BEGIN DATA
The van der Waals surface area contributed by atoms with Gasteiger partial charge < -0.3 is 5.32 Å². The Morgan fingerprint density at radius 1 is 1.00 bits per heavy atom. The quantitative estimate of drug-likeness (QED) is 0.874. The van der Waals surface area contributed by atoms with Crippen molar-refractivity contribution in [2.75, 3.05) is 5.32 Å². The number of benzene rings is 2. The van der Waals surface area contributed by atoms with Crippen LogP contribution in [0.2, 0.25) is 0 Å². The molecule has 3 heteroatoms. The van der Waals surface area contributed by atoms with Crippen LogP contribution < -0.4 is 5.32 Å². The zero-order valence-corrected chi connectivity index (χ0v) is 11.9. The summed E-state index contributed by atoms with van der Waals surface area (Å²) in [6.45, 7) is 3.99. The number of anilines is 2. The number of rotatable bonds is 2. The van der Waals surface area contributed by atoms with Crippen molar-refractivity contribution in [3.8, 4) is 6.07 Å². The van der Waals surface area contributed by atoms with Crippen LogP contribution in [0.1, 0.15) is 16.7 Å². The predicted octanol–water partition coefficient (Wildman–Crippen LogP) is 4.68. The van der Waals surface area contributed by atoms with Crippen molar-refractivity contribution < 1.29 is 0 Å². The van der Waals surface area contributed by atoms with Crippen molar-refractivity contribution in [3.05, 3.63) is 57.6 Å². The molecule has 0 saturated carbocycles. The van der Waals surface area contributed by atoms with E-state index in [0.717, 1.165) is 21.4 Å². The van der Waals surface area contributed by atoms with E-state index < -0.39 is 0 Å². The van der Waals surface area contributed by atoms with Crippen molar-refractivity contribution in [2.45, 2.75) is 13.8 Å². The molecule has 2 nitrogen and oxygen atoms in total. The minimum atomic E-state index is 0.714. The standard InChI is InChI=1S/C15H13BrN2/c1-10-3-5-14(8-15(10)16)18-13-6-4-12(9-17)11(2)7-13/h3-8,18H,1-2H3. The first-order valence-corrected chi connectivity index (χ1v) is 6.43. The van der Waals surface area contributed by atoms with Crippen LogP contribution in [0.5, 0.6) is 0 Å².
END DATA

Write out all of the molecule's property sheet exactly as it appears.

The van der Waals surface area contributed by atoms with Gasteiger partial charge < -0.3 is 5.32 Å². The Morgan fingerprint density at radius 1 is 1.00 bits per heavy atom. The quantitative estimate of drug-likeness (QED) is 0.874. The van der Waals surface area contributed by atoms with Crippen molar-refractivity contribution in [2.75, 3.05) is 5.32 Å². The number of benzene rings is 2. The van der Waals surface area contributed by atoms with Crippen LogP contribution in [0.2, 0.25) is 0 Å². The molecule has 3 heteroatoms. The van der Waals surface area contributed by atoms with Crippen LogP contribution < -0.4 is 5.32 Å². The zero-order valence-corrected chi connectivity index (χ0v) is 11.9. The summed E-state index contributed by atoms with van der Waals surface area (Å²) in [6.45, 7) is 3.99. The number of anilines is 2. The number of rotatable bonds is 2. The van der Waals surface area contributed by atoms with Crippen molar-refractivity contribution in [3.8, 4) is 6.07 Å². The van der Waals surface area contributed by atoms with Crippen LogP contribution in [0.1, 0.15) is 16.7 Å². The predicted octanol–water partition coefficient (Wildman–Crippen LogP) is 4.68. The van der Waals surface area contributed by atoms with Crippen molar-refractivity contribution < 1.29 is 0 Å². The van der Waals surface area contributed by atoms with Crippen molar-refractivity contribution in [3.05, 3.63) is 57.6 Å². The molecule has 0 saturated carbocycles. The van der Waals surface area contributed by atoms with E-state index in [0.717, 1.165) is 21.4 Å². The van der Waals surface area contributed by atoms with E-state index < -0.39 is 0 Å². The van der Waals surface area contributed by atoms with Crippen molar-refractivity contribution in [2.45, 2.75) is 13.8 Å². The molecule has 2 nitrogen and oxygen atoms in total. The minimum atomic E-state index is 0.714. The standard InChI is InChI=1S/C15H13BrN2/c1-10-3-5-14(8-15(10)16)18-13-6-4-12(9-17)11(2)7-13/h3-8,18H,1-2H3. The first-order valence-corrected chi connectivity index (χ1v) is 6.43. The van der Waals surface area contributed by atoms with Crippen LogP contribution in [0.5, 0.6) is 0 Å².